That is why the notion of the Church as a living memory is so valuable to me. Pope Benedict writes so eloquently when he says “In both her Sacramental life and in her proclamation of the Word, the Church constitutes a distinctive subject whose memory preserves the seemingly past word and action of Jesus as a present reality.” The living, organic nature of a Church that exists throughout all of time but still expresses itself in the moment, is a powerful thought. While still a mystery beyond human thought, finds a way to elucidate the very nature of what it means to be Church. It’s not enough for my own personal thoughts, feelings or interpretations to reveal what God has in store for all of mankind. They must match both the written and oral Tradition of the living Church, as it is stored in the Sacred Deposit of faith. Tradition, Scripture, and the Magisterium; along with the lived out experience of the people of Faith throughout all of Christendom, must be in agreement with those things we now start to ponder.
That’s what it means to be in Communion with the Church. It’s popular today to use the phraseology “I’m Catholic but” or “I’m Catholic, except for.” There is this notion that has steadily gained grown since the time of the reformation that somehow it’s merely a personal relationship with Christ and Christ alone. When we examine the Scriptures and the lived experience of the Church fathers we find that is simply not true. Christ came to give us a Church, a gathering. In that Church he established the Twelve, representing a new Israel. With a new Israel He established a new center of worship, a new temple, His own Body. To be in Communion then means not just in communion with God and God alone, but with God and God’s community.
It’s funny though, that even though many will agree with that statement, they mean clearly the community they can see and feel. For many parts of the Christian world the idea of Church is merely those alive. That discounts how many Christians have lived before and their experience of God and understanding of His revelation through the Incarnation of Christ. It is only when we begin to encounter Christ on His own terms that we begin to see the truth of what Christ has intended. A Church with the authority to make proclamations, safeguard the truth (both oral and written), and bring people to life with both Jesus and His Body. That’s what it really boils down to: God and us, not just God and me. It is a personal relationship yes, but not just personal.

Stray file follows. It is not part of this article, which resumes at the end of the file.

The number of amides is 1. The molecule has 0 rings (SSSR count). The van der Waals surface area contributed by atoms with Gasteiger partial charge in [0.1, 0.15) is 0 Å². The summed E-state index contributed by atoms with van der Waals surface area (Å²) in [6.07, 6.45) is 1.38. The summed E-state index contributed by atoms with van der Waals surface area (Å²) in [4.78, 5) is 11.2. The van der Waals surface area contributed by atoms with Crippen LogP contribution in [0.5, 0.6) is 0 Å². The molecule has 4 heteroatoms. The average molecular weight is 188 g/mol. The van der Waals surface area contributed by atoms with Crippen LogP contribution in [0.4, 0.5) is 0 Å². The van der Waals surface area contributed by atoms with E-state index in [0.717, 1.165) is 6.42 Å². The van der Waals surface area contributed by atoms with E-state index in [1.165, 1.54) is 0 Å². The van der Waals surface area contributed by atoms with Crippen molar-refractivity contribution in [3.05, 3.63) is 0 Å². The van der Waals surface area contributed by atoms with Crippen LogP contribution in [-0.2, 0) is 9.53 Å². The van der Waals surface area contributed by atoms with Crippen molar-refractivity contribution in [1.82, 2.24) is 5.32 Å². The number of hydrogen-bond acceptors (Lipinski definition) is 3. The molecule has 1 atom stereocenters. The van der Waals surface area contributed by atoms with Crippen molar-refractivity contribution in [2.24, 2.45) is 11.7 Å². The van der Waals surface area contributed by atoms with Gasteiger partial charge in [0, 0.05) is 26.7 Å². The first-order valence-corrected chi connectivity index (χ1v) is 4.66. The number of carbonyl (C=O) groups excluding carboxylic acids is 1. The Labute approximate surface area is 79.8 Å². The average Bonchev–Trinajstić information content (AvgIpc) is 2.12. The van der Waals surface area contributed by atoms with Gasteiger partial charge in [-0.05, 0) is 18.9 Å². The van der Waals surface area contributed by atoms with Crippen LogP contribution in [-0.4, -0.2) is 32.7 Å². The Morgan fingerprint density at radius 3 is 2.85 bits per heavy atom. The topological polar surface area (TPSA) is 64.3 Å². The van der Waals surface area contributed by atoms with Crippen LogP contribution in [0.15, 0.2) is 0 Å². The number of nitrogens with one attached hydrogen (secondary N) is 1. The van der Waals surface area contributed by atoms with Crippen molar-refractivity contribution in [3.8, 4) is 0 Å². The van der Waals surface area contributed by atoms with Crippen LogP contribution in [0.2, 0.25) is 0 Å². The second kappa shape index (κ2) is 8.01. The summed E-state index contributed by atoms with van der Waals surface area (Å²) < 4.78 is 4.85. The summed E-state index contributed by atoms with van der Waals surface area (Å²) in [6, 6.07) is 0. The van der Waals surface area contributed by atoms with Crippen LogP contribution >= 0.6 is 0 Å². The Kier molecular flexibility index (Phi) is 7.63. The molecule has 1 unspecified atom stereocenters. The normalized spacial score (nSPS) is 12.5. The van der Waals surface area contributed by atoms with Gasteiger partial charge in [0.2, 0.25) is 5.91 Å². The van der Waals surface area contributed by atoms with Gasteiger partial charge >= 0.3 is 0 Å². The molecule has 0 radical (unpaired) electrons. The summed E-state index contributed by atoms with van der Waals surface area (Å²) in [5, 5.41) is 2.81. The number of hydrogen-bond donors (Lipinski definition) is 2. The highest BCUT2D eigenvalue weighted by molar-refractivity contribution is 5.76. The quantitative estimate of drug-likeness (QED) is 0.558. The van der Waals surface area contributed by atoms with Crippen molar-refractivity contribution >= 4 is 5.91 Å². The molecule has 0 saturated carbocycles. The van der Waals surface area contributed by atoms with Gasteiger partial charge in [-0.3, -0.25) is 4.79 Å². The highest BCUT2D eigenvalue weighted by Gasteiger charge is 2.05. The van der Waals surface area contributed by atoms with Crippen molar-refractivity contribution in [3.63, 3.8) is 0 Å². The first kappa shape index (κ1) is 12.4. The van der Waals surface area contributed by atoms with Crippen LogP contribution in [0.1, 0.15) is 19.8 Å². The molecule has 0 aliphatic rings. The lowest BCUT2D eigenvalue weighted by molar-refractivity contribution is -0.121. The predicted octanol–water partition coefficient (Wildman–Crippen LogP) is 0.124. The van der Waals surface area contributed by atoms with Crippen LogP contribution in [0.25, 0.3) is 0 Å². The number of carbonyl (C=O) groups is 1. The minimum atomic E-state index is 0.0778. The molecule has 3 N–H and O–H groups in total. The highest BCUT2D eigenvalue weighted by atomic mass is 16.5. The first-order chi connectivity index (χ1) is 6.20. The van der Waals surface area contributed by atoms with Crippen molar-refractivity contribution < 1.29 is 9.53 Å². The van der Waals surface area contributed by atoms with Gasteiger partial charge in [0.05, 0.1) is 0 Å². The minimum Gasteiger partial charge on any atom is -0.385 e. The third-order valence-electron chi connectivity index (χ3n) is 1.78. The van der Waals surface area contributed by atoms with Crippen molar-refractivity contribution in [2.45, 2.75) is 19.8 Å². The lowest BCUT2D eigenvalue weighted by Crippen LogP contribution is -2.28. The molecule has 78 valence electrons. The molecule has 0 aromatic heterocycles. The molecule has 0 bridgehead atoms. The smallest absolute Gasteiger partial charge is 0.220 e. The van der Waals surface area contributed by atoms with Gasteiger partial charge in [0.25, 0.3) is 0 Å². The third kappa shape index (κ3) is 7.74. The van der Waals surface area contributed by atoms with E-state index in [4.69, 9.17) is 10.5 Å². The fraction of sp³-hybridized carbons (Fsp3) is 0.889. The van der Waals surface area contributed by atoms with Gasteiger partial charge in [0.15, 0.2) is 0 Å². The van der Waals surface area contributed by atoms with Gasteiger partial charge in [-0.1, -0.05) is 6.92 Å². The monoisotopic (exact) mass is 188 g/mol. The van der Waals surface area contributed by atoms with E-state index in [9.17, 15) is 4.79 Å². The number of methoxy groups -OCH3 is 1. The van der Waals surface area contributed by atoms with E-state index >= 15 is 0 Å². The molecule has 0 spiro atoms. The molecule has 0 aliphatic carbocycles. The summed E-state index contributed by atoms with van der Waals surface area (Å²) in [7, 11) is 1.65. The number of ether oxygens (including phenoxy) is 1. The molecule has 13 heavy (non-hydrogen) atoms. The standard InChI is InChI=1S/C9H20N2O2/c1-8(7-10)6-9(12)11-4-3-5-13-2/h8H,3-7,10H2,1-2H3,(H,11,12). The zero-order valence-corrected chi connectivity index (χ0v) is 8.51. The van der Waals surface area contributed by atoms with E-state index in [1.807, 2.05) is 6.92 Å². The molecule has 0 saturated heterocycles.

The danger of what these ladies are attempting to do, is that heresy often breeds heresy. Deviation at one point of doctrine often leads to a collapse of even more. We have seen that with the 40,000+ denominations in Christendom today. What began as a reformation that had many important reforms in mind, became over time a dissolution of the faith till in many ways certain denominations no longer even resemble the faith that the Apostles handed on to their followers. When we decide that we are the sole decider of what is authentic faith and that our emotions are the guide, we make ourselves to be God. We then find ourselves no longer in communion but at an arm's length, and potentially no longer even part of the body, but an outsider looking in and hoping to be chosen when the teams pick sides.